You know that wonderful feeling when what you thought was a cold isn’t really cold? Oh, but it’s allergies and the Southern California winds pick up on the day of your realization and you can’t breathe and everything is misery? Yeah, that feeling. Wonderful. But I did pick a book that has misery woven through almost every line, so I think it’s appropriate to review The Roanoke Girls today.
Title: The Roanoke Girls (276 pgs)
Publication Date: March 7, 2017
After her mother’s suicide, fifteen year-old Lane Roanoke came to live with her grandparents and fireball cousin, Allegra, on their vast estate in rural Kansas. Lane knew little of her mother’s mysterious family, but she quickly embraced life as one of the rich and beautiful Roanoke girls. But when she discovered the dark truth at the heart of the family, she ran fast and far away.
Eleven years later, Lane is adrift in Los Angeles when her grandfather calls to tell her Allegra has gone missing. Did she run too? Or something worse? Unable to resist his pleas, Lane returns to help search, and to ease her guilt at having left Allegra behind. Her homecoming may mean a second chance with the boyfriend whose heart she broke that long ago summer. But it also means facing the devastating secret that made her flee, one she may not be strong enough to run from again.
This was one of those books that I grabbed on NetGalley because the cover made me think it was something different than it was. I mean, Roanoke? Come on, you know what I thought. But then the actual story ends up being so much better than what I even thought it could be about.
I mean, it is about disappearances, but we learn what happened to the Roanoke girls in this story.
It’s so difficult to talk about this story without giving anything away. Unlike most mysteries, the secret of the Roanoke girls is given away fairly early in the story, and the rest of the book is tainted by this secret. When Lane goes back to Kansas, the reader believes that she’s going to learn about Lane and Allegra, their friendship, and what happened to her. You know, you wait for the big secret to be revealed in the last pages and then you can go back and piece together the puzzle yourself during the second reading. But with the secret staring you in the face for the entire book, you suddenly start to doubt everything and everything. Could Allegra’s disappearance be pinned on Tommy, her ex-boyfriend turned cop who has a big secret of his own? Could it be Charlie, the strange loner farmhand that has been at Roanoke for years? Or maybe Sharon, the terrible cook, who has seemingly never liked any of the Roanoke girls? Or are we looking closer at home, like Gran or Granddad?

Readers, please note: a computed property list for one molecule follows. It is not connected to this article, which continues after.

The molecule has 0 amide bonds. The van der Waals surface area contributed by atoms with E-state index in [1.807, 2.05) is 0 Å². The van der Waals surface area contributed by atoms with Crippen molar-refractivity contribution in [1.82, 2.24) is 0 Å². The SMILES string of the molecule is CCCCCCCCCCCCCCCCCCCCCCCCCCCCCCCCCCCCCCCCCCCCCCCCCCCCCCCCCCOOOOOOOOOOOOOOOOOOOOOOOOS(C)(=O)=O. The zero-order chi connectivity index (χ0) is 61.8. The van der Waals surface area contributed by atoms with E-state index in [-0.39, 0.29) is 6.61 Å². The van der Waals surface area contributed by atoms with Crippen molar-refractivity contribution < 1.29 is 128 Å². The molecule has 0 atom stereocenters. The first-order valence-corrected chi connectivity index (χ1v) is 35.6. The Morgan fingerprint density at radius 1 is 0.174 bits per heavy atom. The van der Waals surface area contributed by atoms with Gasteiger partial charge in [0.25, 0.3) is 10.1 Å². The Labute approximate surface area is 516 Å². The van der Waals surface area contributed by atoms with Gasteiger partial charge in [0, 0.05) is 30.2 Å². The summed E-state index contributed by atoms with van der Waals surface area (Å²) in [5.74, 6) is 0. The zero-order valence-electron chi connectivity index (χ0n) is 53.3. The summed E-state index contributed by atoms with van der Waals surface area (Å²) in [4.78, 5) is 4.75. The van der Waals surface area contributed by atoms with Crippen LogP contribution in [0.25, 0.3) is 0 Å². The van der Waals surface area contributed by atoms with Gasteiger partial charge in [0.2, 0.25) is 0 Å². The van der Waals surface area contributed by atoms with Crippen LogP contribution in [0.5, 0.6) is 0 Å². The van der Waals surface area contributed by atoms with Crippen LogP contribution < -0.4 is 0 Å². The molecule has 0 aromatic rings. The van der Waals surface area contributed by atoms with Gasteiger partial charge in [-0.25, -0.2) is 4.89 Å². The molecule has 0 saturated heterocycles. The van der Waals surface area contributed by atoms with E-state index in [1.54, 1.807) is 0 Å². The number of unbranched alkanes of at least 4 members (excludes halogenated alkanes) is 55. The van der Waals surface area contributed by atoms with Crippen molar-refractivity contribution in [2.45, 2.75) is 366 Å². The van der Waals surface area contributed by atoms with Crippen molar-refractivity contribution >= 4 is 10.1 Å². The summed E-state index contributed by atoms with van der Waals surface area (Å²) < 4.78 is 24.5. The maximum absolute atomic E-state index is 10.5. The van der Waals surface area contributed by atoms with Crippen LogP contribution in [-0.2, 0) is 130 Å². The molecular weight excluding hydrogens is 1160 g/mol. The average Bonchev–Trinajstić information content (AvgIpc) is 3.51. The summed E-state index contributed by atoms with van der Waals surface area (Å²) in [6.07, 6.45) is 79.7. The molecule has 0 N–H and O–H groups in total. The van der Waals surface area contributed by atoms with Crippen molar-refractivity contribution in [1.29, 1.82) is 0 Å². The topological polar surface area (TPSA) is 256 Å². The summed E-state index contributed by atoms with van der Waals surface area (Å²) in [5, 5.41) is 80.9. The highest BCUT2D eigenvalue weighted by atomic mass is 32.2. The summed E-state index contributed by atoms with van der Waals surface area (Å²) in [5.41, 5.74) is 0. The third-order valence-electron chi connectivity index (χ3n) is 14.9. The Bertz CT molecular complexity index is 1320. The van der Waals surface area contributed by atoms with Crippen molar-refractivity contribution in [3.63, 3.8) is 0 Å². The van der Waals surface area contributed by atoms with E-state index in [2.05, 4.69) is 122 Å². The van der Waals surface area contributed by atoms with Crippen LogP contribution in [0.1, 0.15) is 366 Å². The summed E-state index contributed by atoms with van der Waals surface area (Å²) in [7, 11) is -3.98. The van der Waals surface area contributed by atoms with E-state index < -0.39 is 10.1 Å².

There was seriously a point where I was convinced that it was Lane’s old boyfriend, that he had kidnapped Allegra in hopes of Lane coming home to him. Yeah, I watch far too many soap operas.
I loved how this story was told from varying point of views, giving the reader the entire story from different perspectives. Each chapter goes from now to then, with a short chapter of each Roanoke girl wedged in there to help you understand why they all left. In its own way, it’s heartbreaking to read about these girls wanting a certain thing and the absolute jealousy that tears them apart. No Roanoke girl is exempt from this, not even Lane, the strongest of the girls.
Lane’s dynamic with every character in the book is electric. The love she wants, the love she gets, and the love she thinks she deserves contradicts each other constantly, and that’s because she grew up with an angry mother who – Lane thinks – didn’t know how to love her. When Lane comes to live with the Roanoke’s in Kansas, she receives the kind of love and attention from her family that she didn’t know possible. But she turns on Cooper, her summer boyfriend, and does what she can to hurt him, because she doesn’t understand the kind of love he’s trying to give her. I think Allegra is most like Lane’s mom, because one day she’s wrapped around Lane, and the next, she wants nothing to do with her cousin. This is a whole new world for Lane, so it’s no surprise that she connects with Allegra as quickly as she does.
This has been the hardest review to write, because I adored this book, but I’m trying SO HARD not to give away anything. I’m sorry for the vagueness, but really, pick up the book on Tuesday and read it. Then you’ll appreciate the difficult time I had today trying to pick my words so carefully. Once you finish the last page, find me somewhere and we can gush about it together!